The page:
IBM Completes Ascential Acquisition, Announces Integration Roadmap

Users expecting an infusion of Ascential’s ETL expertise into DB2 may be disappointed

IBM Corp. last week completed its acquisition of Ascential Software Corp.—less than two months after first announcing its intent to nab the data integration specialist for $1.1 billion.

At a media event last week, Big Blue announced an integration roadmap for its combined Ascential and WebSphere data integration stack. Left unaddressed by IBM’s roadmap, however, was a question foremost in the minds of many users: Is DB2—that is, mainframe DB2 and DB2 UDB—going to get a native extraction, transformation, and loading (ETL) facility on par with similar offerings from database competitors Microsoft Corp. and Oracle Corp.?

It’s not an unreasonable question. Microsoft effectively kick-started things in the late 1990’s, announcing integrated ETL and OLAP capabilities in its SQL Server 7.0 database. Oracle quickly followed suit, consolidating everything into its flagship database. But with a couple of notable exceptions, IBM resisted this trend. DB2 does, for example, ship with a limited, SQL-based ETL tool—and Big Blue does offer a DB2 Data Warehouse Edition—but for the most part, Big Blue’s flagship database has long lacked an ETL facility comparable to those offered by Microsoft and Oracle.

Nevertheless, IBM officials last week remained tight-lipped on this subject. “Some of the other companies make this look like IBM is doing this just to get ETL for DB2, but that’s really not the case,” protests Eric Sall, program director for information integration with Big Blue. “So we don’t have any plans to do that [ETL for DB2] that we can talk about here, but we certainly do plan to leverage the Ascential technologies throughout the portfolio wherever it makes sense.”

WebSphere’s the Thing

IBM sometimes stretches credulity when it calls its DB2 database “middleware,” but the same cannot be said about its middleware centerpiece, WebSphere Application Server. In this respect, the rebranding of Big Blue’s federated data access offering (formerly known as DB2 Information Integrator) as WebSphere Information Integrator says a lot about the shift in IBM’s thinking on the data integration front: WebSphere is the focus. “We’re not doing this just to serve the IBM database customers. We’re really doing this to help all of our customers with their data integration needs,” Sall points out.

To that end, Big Blue last week announced an entirely new data-integration offering—namely, WebSphere Data Integration Suite. This product is based almost entirely on Ascential’s much-anticipated “Hawk” platform release, which has been gestating—and provoking fear, uncertainty, and doubt from competitors—for several years.

Like Ascential’s existing data-integration portfolio, IBM’s proposed WebSphere Data Integration Suite includes a data profiling component (Ascential’s ProfileStage); a data quality tool (Ascential’s QualityStage); and, of course, an ETL engine—DataStage TX, a version of Ascential’s DataStage ETL tool that also includes the EAI capabilities Ascential picked up by virtue of its acquisition of the former Mercator Software Inc. in the summer of 2003.

Ascential’s “Hawk” release has been several years in the making, but Sall says Big Blue expects to hew to Ascential’s own schedule and deliver it this year. “Our near-term priority over the next 12 months is to enhance and deliver the planned releases that have already been committed to. So the Ascential Hawk release -- we’ve gone through that schedule with a fine-toothed comb and we’re still committed to releasing that in 2005."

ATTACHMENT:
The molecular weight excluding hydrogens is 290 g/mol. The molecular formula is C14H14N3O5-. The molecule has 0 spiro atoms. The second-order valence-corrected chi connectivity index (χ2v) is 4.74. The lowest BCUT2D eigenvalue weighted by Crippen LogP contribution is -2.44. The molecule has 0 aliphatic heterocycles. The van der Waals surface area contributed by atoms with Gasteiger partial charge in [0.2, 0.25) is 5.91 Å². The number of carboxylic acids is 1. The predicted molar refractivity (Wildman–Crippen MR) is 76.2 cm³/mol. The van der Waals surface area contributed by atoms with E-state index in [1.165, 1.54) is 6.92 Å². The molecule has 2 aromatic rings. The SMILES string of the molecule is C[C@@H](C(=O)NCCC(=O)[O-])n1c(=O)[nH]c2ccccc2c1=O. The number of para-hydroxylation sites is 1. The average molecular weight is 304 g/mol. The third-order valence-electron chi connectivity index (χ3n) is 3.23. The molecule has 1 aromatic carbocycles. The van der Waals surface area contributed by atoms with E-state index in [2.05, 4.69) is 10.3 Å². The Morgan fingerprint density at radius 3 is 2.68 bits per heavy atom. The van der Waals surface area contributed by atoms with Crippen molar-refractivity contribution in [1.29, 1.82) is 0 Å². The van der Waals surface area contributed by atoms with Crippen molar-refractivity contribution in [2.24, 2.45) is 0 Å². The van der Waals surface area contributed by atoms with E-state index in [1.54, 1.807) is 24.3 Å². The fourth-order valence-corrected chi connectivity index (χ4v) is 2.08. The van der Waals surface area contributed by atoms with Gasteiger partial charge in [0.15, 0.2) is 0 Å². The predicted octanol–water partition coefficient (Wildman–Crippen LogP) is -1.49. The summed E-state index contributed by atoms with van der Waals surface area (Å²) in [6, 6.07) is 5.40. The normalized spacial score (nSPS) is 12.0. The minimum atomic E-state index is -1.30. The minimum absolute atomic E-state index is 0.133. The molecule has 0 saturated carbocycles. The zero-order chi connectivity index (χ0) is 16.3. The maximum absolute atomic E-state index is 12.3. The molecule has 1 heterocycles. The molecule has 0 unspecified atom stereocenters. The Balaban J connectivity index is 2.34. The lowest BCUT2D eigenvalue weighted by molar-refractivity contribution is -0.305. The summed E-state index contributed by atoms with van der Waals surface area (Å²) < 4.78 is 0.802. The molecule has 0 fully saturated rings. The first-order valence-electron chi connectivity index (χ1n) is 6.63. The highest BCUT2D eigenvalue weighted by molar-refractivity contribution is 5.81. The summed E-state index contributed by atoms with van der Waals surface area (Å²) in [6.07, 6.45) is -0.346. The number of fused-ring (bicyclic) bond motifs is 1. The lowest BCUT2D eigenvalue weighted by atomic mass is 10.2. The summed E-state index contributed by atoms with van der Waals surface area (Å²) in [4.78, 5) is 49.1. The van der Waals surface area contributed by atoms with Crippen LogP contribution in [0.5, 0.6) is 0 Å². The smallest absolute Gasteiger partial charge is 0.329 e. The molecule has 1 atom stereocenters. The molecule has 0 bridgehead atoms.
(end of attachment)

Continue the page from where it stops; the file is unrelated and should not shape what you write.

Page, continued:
It’s going to be a busy year for IBM on the data-integration front; Big Blue is also prepping an update to its WebSphere Information Integrator tool, code-named “Serrano.” Since its release more than two years ago, Information Integrator has developed into a market-leading enterprise information integration (EII) tool. With this in mind, Sall says Big Blue will explore ways in which the Hawk platform and the Serrano version of Information Integrator can be intelligently integrated.

“We’ve found some areas where we can enhance the integration between the portfolios in those product areas. We’ve done some enhancements in metadata integration and connectors,” he explains. “We’re also doing some things in the near-term around extending Hawk’s natural-language translation [capabilities] into a broader market, and also doing things to extend integration between DataStage TX and WebSphere [MQ].”

Big Blue Earns High Marks

Analysts have generally praised IBM’s move, which they say positions Big Blue to be a one-stop data-integration shop for customers with many different needs. In addition to its Ascential data-integration and Information Integrator federated data access tools, notes Eric Rogge, an analyst with consultancy Ventana Research, Big Blue also markets WebSphere Business Integration (WBI), WebSphere MQ, and a host of other EAI products as well.

“IBM will bolster their integration suite infrastructure that spans applications, data, events and information while supporting both structured and unstructured data,” he writes.

IBM’s timing couldn’t be better, either, says Rogge. “Integration is a leading theme within enterprise IT today. Data integration is a key element of that theme, as organizations strive towards consistency across systems,” he writes, citing customer, product, employee, and other data integration efforts. “As composite applications based upon service-oriented architecture gain prominence, combined EII/data integration technologies will be likely be a significant enabler for these applications.”

Related Article:

Ascential: The New Data Integration Pure Play

About the Author

Stephen Swoyer is a Nashville, TN-based freelance journalist who writes about technology.

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